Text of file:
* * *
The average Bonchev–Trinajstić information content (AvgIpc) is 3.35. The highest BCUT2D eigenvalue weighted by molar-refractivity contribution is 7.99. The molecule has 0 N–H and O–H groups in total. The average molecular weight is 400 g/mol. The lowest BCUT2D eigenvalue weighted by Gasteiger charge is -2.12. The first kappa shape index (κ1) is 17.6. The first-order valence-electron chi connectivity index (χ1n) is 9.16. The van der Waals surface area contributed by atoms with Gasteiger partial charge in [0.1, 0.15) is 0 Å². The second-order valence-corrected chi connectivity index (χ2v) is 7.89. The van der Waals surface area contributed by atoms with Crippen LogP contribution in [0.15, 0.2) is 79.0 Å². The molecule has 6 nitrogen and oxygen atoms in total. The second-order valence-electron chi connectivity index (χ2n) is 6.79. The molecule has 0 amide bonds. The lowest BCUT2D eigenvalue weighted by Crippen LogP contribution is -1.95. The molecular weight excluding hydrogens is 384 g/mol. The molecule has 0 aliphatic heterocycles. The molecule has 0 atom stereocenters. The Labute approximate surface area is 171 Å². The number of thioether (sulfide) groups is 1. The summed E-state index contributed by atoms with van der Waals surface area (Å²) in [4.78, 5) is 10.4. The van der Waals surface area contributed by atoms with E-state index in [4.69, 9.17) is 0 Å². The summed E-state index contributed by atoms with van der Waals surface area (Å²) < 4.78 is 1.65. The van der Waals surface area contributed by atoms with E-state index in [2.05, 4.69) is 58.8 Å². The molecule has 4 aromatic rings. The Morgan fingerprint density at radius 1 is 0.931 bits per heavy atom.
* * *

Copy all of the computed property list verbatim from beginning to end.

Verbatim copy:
The average Bonchev–Trinajstić information content (AvgIpc) is 3.35. The highest BCUT2D eigenvalue weighted by molar-refractivity contribution is 7.99. The molecule has 0 N–H and O–H groups in total. The average molecular weight is 400 g/mol. The lowest BCUT2D eigenvalue weighted by Gasteiger charge is -2.12. The first kappa shape index (κ1) is 17.6. The first-order valence-electron chi connectivity index (χ1n) is 9.16. The van der Waals surface area contributed by atoms with Gasteiger partial charge in [0.1, 0.15) is 0 Å². The second-order valence-corrected chi connectivity index (χ2v) is 7.89. The van der Waals surface area contributed by atoms with Crippen LogP contribution in [0.15, 0.2) is 79.0 Å². The molecule has 6 nitrogen and oxygen atoms in total. The second-order valence-electron chi connectivity index (χ2n) is 6.79. The molecule has 0 amide bonds. The lowest BCUT2D eigenvalue weighted by Crippen LogP contribution is -1.95. The molecular weight excluding hydrogens is 384 g/mol. The molecule has 0 aliphatic heterocycles. The molecule has 0 atom stereocenters. The Labute approximate surface area is 171 Å². The number of thioether (sulfide) groups is 1. The summed E-state index contributed by atoms with van der Waals surface area (Å²) in [4.78, 5) is 10.4. The van der Waals surface area contributed by atoms with E-state index in [4.69, 9.17) is 0 Å². The summed E-state index contributed by atoms with van der Waals surface area (Å²) < 4.78 is 1.65. The van der Waals surface area contributed by atoms with E-state index in [2.05, 4.69) is 58.8 Å². The molecule has 4 aromatic rings. The Morgan fingerprint density at radius 1 is 0.931 bits per heavy atom.